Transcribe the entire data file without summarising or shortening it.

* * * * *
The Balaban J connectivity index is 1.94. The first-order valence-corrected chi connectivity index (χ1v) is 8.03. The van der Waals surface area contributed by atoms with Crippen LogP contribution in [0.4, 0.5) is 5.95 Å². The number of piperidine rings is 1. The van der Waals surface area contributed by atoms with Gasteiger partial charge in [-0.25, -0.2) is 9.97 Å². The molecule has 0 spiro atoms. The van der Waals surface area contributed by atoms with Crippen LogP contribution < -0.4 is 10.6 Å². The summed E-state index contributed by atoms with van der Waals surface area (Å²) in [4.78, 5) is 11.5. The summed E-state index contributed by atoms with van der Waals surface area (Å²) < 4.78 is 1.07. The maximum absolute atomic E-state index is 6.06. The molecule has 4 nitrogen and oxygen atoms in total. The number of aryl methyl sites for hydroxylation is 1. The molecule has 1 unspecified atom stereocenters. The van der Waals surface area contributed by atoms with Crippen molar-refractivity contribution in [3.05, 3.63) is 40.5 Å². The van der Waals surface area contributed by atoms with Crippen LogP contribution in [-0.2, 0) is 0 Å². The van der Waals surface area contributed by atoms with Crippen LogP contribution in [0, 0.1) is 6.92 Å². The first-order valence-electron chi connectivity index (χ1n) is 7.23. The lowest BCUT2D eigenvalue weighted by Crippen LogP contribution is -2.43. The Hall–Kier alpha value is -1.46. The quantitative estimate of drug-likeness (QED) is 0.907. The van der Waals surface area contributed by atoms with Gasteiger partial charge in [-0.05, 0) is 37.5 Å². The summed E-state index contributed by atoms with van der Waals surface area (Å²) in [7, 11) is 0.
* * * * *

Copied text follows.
The Balaban J connectivity index is 1.94. The first-order valence-corrected chi connectivity index (χ1v) is 8.03. The van der Waals surface area contributed by atoms with Crippen LogP contribution in [0.4, 0.5) is 5.95 Å². The number of piperidine rings is 1. The van der Waals surface area contributed by atoms with Gasteiger partial charge in [-0.25, -0.2) is 9.97 Å². The molecule has 0 spiro atoms. The van der Waals surface area contributed by atoms with Crippen LogP contribution < -0.4 is 10.6 Å². The summed E-state index contributed by atoms with van der Waals surface area (Å²) in [4.78, 5) is 11.5. The summed E-state index contributed by atoms with van der Waals surface area (Å²) < 4.78 is 1.07. The maximum absolute atomic E-state index is 6.06. The molecule has 4 nitrogen and oxygen atoms in total. The number of aryl methyl sites for hydroxylation is 1. The molecule has 1 unspecified atom stereocenters. The van der Waals surface area contributed by atoms with Crippen molar-refractivity contribution in [3.05, 3.63) is 40.5 Å². The van der Waals surface area contributed by atoms with Crippen LogP contribution in [-0.2, 0) is 0 Å². The van der Waals surface area contributed by atoms with Crippen LogP contribution in [0, 0.1) is 6.92 Å². The first-order valence-electron chi connectivity index (χ1n) is 7.23. The lowest BCUT2D eigenvalue weighted by Crippen LogP contribution is -2.43. The Hall–Kier alpha value is -1.46. The quantitative estimate of drug-likeness (QED) is 0.907. The van der Waals surface area contributed by atoms with Gasteiger partial charge in [-0.05, 0) is 37.5 Å². The summed E-state index contributed by atoms with van der Waals surface area (Å²) in [7, 11) is 0.